Blast some music, *coffee*, and go straight to work (catching up on all things on my phone or physically commuting to a space).
How would you describe your upbringing?
Privileged. Not as much as most of the people I grew up around, but privileged nonetheless. Being a white kid from the suburbs, you don’t realize how truly lucky you are until you leave and go experience things outside the bubble. Most of my friends not from there grew up in completely different circumstances. Despite a lot of adversity in my formative years, I was fortunate to have the best mother in the world, who would do literally whatever it took to support me and my passions. I was definitely an outsider, though. Always on some other shit and doing my own thing.
During that process of your growth, what profound moments made you fall in love with music?
Growing up, I played with cassette tapes and CDs, not toys. So I was always recording radio broadcasts off my tape decks and messing with Hit Clips, etc. My sisters put me on to NSYNC, Britney, JT, Avril and all that heavy. As soon as LimeWire and Bearshare came out, it was set in stone. Once I heard “Stronger” on Z100 and fell for Ye’s music, I saw the world differently. Nothing I’d heard before sounded like that at all. I didn’t know music could be so ambiguous, or just not fitting in one box or vibe. So I dug through everything he had out at the time, and that led me down a beautiful rabbit hole of Hov, Nas and all the other greats of hip-hop, as well as a lot of soulful shit and other genres.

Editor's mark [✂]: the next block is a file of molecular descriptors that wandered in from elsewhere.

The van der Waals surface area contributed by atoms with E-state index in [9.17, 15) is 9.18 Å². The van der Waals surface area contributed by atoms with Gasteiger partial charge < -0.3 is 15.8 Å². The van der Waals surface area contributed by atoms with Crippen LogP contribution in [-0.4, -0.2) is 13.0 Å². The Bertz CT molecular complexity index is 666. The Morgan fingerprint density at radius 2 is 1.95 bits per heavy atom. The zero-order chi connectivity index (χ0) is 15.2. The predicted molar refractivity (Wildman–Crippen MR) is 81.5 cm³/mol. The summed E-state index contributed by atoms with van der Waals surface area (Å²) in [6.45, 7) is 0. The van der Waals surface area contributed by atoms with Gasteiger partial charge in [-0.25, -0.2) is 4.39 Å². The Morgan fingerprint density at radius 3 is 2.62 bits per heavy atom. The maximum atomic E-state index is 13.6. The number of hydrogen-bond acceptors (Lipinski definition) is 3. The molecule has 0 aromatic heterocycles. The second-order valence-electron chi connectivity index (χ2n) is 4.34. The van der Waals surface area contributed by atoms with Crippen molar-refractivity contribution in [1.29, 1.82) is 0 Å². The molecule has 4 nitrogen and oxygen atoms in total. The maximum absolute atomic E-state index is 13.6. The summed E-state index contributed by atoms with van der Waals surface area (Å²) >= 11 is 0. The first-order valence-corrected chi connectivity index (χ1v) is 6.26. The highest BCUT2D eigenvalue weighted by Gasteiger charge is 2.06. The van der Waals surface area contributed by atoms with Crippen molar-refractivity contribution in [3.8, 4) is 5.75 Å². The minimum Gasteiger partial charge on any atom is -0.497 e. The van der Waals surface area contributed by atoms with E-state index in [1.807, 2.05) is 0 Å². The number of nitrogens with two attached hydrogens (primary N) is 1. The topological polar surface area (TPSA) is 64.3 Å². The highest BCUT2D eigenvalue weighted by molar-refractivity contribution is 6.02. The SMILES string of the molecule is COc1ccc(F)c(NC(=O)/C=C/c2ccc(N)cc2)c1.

When it comes to gems in your catalog, what were some albums that have special moments attached to them in your lifetime?
Man...honestly, everything on “year of max” episode 18 and more. I’ve got a playlist of all the songs I’ve played on the show this year, so hit that to hear everything I’ve fucked within 2018. “Graduation” was the album that made me want to pursue a career in music. But, for real, I have musical bibles. “What’s Going On”, “Yeezus”, “Donuts”, “Kid A”, “Because The Internet”, “A Love Supreme”, “Currents”, “Man on the Moon I + II”, “My Beautiful Dark Twisted Fantasy”, “James Blake”, “Songs in the Key of Life”, “Causers of This”, “Pure Heroine”, “In Utero”, “DS2”, “Blonde”...I can go on and on.
Growing up, you dove face first in the music industry with being apart of Sony for some time and doing it at a young age. What were some things you learned during this opportunity and how have they helped you?
I actually got my start in the industry as a marketing intern at Island Records, but Sony was the first company to pay me. I got so much love for all my people at Sony. Big shout out to them for believing in me and giving me a shot when I was 17 years old. I had some amazing bosses and colleagues there. The main takeaway from my time there really was learning to function in a massive team and corporate structure, while also maintaining a sense of community and creativity. I learned quickly that being complacent in a place like that will get you nowhere and that by pushing yourself, you will directly see your impact and new opportunities arise.